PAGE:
Images of a steely gray desolate landscape spread across the screen as a voiceover speaks steadily and poetically about relationships, family and the nickel factory that looms over and dominates a small Russian town.
This is the opening of Finnish director Susanna Helke’s film “White Sky,” a documentary that follows the story of a family in Northern Russia. The family is financially dependent on a local nickel factory that negatively impacts them physically and environmentally.
As the film shadows the family of three, it treats their lives with a tone of neutrality. Helke lets the individuals share their story through the slow unraveling of their daily lives — what Helke calls “the Slavic slowness” — rather than through abrupt scenes of intense action or unconcealed emotion. Within this apparent “slowness,” the focus on the “banal,” the barrenness of landscapes, the coiling smoke from the factory, and the narrator’s explanation of treatment to remove metal from her and her family’s bodies illustrate the situation and bring it to life.
For Porter fourth-year film student Ally Bobus, the visual of the films and their presentation were “really beautiful [and] really different from most documentaries we get to see.”
The change of pace in the film and the ways in which it diverges from traditional documentary film made the experience, for Bobus, “almost a cultural thing.”
Working between Helsinki, Finland and San Francisco, Helke is a documentary filmmaker who often focuses on disenfranchised youth, and is visiting as part of the Film and Digital Media Visiting Artist Series. Helke has a history with UC Santa Cruz, as she has worked and done research with the film and digital media department.
Associate professor in film and digital media Irene Gustafson explained that the draw to Helke’s films was the unique way they represented and told a story.
“[‘White Sky’ is] so dramatic, but it’s not dramatic in the way we usually think about film,” Gustafson said. “It’s about the drama of living in an area of environmental disaster. I think her films are incredibly curious and intensely visual.”
Helke said she does not want to portray the family of “White Sky” or any of other individuals in her films as victims.
“I don’t see these people as victims,” Helke said, “but I think in documentary tradition … films see some kind of social problem … something that is wrong that has to be corrected, and the strategy to do that is to find …victims and not really look at them, or look at how they are but [use] them as examples or [use] them to promote the agenda, the agenda of change. For me, it’s more about exploring how people survive.”
As Helke discusses her work, she makes clear that she is not interested in painting a specific social picture of the family, nor is she interested in delivering a neatly wrapped message. Instead, she wants viewers to infer the film’s message on their own by experiencing the film through the characters. By denying the viewer easily accessed ideas and leaving the films open-ended, Helke is opting to set herself apart from the tradition of documentary film making.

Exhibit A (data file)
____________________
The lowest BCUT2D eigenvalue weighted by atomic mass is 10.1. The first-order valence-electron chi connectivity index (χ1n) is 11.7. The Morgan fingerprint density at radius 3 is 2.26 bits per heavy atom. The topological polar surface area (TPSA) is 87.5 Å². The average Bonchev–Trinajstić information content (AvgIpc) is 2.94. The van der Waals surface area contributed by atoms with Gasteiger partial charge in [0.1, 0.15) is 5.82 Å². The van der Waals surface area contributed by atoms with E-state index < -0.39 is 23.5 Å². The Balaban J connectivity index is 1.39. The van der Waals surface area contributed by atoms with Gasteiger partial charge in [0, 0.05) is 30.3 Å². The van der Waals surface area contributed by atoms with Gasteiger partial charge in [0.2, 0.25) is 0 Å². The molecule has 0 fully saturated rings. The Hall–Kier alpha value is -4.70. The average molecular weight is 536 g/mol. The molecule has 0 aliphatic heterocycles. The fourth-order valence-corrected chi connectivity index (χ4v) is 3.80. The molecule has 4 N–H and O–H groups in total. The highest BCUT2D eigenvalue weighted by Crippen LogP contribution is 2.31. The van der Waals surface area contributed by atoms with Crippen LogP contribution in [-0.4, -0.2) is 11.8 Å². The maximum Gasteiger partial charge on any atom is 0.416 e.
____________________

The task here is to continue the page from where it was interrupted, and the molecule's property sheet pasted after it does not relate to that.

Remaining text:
“[Viewer response is] something you don’t even want to control,” Helke said. “I feel like if you can [make the audience] feel the world through that mergence, that experience of kind of getting inside that [character’s] skin and see the world through that perspective, I think that’s really important.”
While Helke’s approach to story-telling is through the lens of documentary, she does not hold herself to the “classical, puritanical” tradition of documentary filmmaking, but she seeks out an “emotional element.” Helke’s divergence from the mode of traditional documentary filmmaking was recognized immediately by individuals within the audience.
Associate professor of film and digital media Gustavo Vazquez appreciated the ways in which Helke played with the boundaries of genre, specifically in her short film “Playground,” which was simultaneously a more structured narrative and a documentary.
“[Helke] likes to blur the notion of narrative with documentary,” Vazquez said. “[The characters] are social actors, playing themselves on different subjects.”
For Helke, an easily definable film — a film that fits neatly into one category — is unnatural and “paralyzing.”
“I was just never able to make documentaries any other way,” Helke said.
Currently, Helke is working on a new documentary discussing the large number of homeless queer youth within the United States. The film, similar to “White Sky” and “Playground,” focuses on “things that are in the shades of normal life” and “[gives] voice to people who don’t usually have it,” she said.
The experience of a film like Helke’s, for people like Gustafson, is an opportunity to see a new perspective on the ways individuals interact and behave.
“There’s a productive way where [Helke is] really interested in working with real people to create caricatured versions of themselves,” Gustafson said. “[She’s] interested in the way we’re always playing characters, performing roles.”
The Film and Digital Media Visiting Artists series continues throughout the 2010–2011 academic year. Other visiting filmmakers include Eric Stanley and Chris Vargas Jan. 24, Travis Wilkerson Feb. 7, Rebecca Baron April 4, and Wynne Greenwood April 25.